I just have to say that the combination of benzoyl peroxide and niacinamide cresms (Olay products) has drastically changed the appearance of my skin. Not only do I not break out (because of the BP), but the niacinamide prevents the iirritation I used to experience from BP, and has totally retexturized my skin.

    I read in PubMed that Niacinamide in skin creams comes closest to the “gold standard” Retin A, in its activity on skin. The article said that niacinamide is the only cosmecutical that even comes close, due to all the testing on it.

    Olay recently came out with an Acne Protocol that includes salicylic acid and niacinamide. They really missed the mark. Their product was awful. The only good thing about it was the niacinamide cream.

    You can really be on the cutting edge if you give us a system that includes BP along with niacinamide. I always feel badly when I buy my Olay stuff, because I would rather support you instead!

    Well, here’s hoping that in the future you can give us a combnation BP/Niancinamde protocol. Wow, Olay really missed the mark on that one. Just imagine, you could do what a giant company like Procter and Gamble could not!

  • Anonymous

    i believe antibiotics are one of the worse things you can use for acne.

    I used them for only 5 months… and it gave me the worst seborrheic dermatitis ever. I have clogged pores, weird texture, weird raised lesions all over my face thanks to doxycycline.

  • Anonymous

    Hey D, who is your dermatologist? I would love to contact him and maybe visit him regarding my condition

  • k

    Think long and hard before using antibiotics for acne. My derms put me on antibiotics for my acne throughout my college years. I didn’t know any better and followed their advice. I had bearable skin that still broke out. If I had to do it all over again I wouldn’t touch the stuff. It threw off the balance of bacteria in my body so bad that I suffered for years from severe yeast infections….uncomfortable, embarrassing and frustrating…and I still have issues 20 years later. Just don’t do it.

  • Gail Sherman


    Acne is caused by circulating androgens rising above the threshold the skin will tolerate. This was stated as far back as 1927 by Professor Hamilton of Edinborugh University, Scotland.

    This can be very easily verified as acne can be induced by simply injecting any androgenic hormone, (steriods are notorious for this).


    No-one gets acne before puberty. All female acne sufferers can confirm that right before the onset of the period the acne is worse. This is due to oestrogen falling to it’s lowest level in the cycle.

    Acne is associated with a myriad of other disorders

    Cystic ovaries
    Serious depression (due to the biochemical imbalance)

    These disorders all stem from an oestrogen deficiency.

    Acne is a vicious, complex and dangerous disease. It is absolutely not a skin disorder. It is nature’s way of letting you know that the hormones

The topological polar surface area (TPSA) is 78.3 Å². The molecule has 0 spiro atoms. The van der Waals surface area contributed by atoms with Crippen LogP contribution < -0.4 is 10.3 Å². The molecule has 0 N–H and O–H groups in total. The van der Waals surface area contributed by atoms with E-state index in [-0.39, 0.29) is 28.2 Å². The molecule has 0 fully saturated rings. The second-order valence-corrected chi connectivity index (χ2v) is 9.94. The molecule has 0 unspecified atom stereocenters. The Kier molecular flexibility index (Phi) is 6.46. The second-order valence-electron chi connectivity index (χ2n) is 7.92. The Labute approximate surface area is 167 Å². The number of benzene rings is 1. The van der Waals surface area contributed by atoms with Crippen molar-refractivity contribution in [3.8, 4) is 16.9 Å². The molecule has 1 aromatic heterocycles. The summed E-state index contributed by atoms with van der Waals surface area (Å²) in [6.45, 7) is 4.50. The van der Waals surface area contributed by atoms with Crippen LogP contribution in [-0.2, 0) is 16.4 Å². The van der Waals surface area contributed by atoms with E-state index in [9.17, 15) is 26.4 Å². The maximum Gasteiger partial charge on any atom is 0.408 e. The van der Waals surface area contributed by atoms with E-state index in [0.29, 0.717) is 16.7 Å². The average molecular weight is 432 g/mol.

are unbalanced.

    I totally agree with K it is idiotic and ignorant to use antibiotics for acne.
    The only thing that will be achieved is destruction of the intestinal and vaginal flora, and probably serious damage to the liver and kidneys . It is even more tragic that after all of that the patinet’s acne has certainly not been treated, and at that stage the acne sufferer has several other complications.

  • Melissa

    Long-term antibiotic use will Mess. You. Up. A close friend of mine whose acne was treated with antibiotics for years is still suffering ill health effects from it. True story.

  • Amy

    I have been using Clindagel for more than half a year. So far my skin has improved, but breakouts do occur. I really like using it……but if i dont know if it a topical anti-biotic gel?

    And i do the regimen to control my breakouts! love it 🙂

  • jess

    Just wanted to say, I too used oil of olays new acne prox and it was horrible! Made my hormonal acne 100% worse. As to antibiotics, every time I take them for something else they make my acne worse in addition to tearing up my digestive tract and giving me a yeast infection. Overuse/abuse of antibiotics is serious business I can’t believe anyone would still prescribe it for acne

  • Roel from Holland

    Due to moderate to severe acne, I was on antibiotics for 2,5 years. At first, it worked perfectly, but over the years my acne returned. I even suspect that I suffered from folliculitis after two years – deep, big, and hard lesions in my neck – but this was never confirmed by a doctor. Anyway, at that point I threw away the antibiotics and started with the regimen. It took a few months for it to ‘kick in’ but ever since I have my acne under control.

    Unfortunately, I am still suffering from bad digestion – very prone to diarrhea – as a result of the 2,5 years of antibiotitcs. I strongly recommend everybody that takes antibiotics to reconsider. There are other ways of getting clear. For me personally, the regimen was the answer.

  • Christian Healing Retreat

    I’m also suffering from acne since a long time..I think you are right here, antibiotics are not long term solution for acne. I’m taking antibiotics for a long while but I’m not getting any relief now. I’ve stopped taking it.